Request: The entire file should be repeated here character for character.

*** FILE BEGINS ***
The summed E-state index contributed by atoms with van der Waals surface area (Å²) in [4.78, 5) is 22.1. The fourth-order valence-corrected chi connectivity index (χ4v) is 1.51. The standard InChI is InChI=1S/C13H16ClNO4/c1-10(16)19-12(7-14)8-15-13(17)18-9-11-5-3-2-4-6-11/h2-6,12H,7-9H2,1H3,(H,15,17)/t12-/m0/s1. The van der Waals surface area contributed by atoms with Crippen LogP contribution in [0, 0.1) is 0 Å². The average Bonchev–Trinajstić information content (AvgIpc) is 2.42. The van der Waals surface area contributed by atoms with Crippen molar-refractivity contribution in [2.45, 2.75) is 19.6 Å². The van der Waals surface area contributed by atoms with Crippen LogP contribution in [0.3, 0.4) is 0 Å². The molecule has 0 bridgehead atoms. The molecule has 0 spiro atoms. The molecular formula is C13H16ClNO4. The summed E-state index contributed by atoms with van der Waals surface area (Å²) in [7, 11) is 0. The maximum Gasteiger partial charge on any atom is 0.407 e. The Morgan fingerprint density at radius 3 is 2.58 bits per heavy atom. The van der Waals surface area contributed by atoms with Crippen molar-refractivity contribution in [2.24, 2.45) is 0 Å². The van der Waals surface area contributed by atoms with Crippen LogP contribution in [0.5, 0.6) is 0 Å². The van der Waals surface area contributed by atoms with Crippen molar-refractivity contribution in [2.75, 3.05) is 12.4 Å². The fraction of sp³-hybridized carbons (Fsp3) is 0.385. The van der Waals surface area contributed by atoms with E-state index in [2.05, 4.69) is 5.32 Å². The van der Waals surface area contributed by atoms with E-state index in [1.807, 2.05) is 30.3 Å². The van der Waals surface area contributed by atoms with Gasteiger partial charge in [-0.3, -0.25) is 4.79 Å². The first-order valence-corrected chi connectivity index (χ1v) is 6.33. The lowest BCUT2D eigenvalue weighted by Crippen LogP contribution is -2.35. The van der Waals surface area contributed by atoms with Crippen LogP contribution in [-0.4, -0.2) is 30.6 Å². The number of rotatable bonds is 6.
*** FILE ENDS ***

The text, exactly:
The summed E-state index contributed by atoms with van der Waals surface area (Å²) in [4.78, 5) is 22.1. The fourth-order valence-corrected chi connectivity index (χ4v) is 1.51. The standard InChI is InChI=1S/C13H16ClNO4/c1-10(16)19-12(7-14)8-15-13(17)18-9-11-5-3-2-4-6-11/h2-6,12H,7-9H2,1H3,(H,15,17)/t12-/m0/s1. The van der Waals surface area contributed by atoms with Crippen LogP contribution in [0, 0.1) is 0 Å². The average Bonchev–Trinajstić information content (AvgIpc) is 2.42. The van der Waals surface area contributed by atoms with Crippen molar-refractivity contribution in [2.45, 2.75) is 19.6 Å². The van der Waals surface area contributed by atoms with Crippen LogP contribution in [0.3, 0.4) is 0 Å². The molecule has 0 bridgehead atoms. The molecule has 0 spiro atoms. The molecular formula is C13H16ClNO4. The summed E-state index contributed by atoms with van der Waals surface area (Å²) in [7, 11) is 0. The maximum Gasteiger partial charge on any atom is 0.407 e. The Morgan fingerprint density at radius 3 is 2.58 bits per heavy atom. The van der Waals surface area contributed by atoms with Crippen molar-refractivity contribution in [2.24, 2.45) is 0 Å². The van der Waals surface area contributed by atoms with Crippen LogP contribution in [0.5, 0.6) is 0 Å². The van der Waals surface area contributed by atoms with Crippen molar-refractivity contribution in [2.75, 3.05) is 12.4 Å². The fraction of sp³-hybridized carbons (Fsp3) is 0.385. The van der Waals surface area contributed by atoms with E-state index in [2.05, 4.69) is 5.32 Å². The van der Waals surface area contributed by atoms with E-state index in [1.807, 2.05) is 30.3 Å². The van der Waals surface area contributed by atoms with Gasteiger partial charge in [-0.3, -0.25) is 4.79 Å². The first-order valence-corrected chi connectivity index (χ1v) is 6.33. The lowest BCUT2D eigenvalue weighted by Crippen LogP contribution is -2.35. The van der Waals surface area contributed by atoms with Crippen LogP contribution in [-0.4, -0.2) is 30.6 Å². The number of rotatable bonds is 6.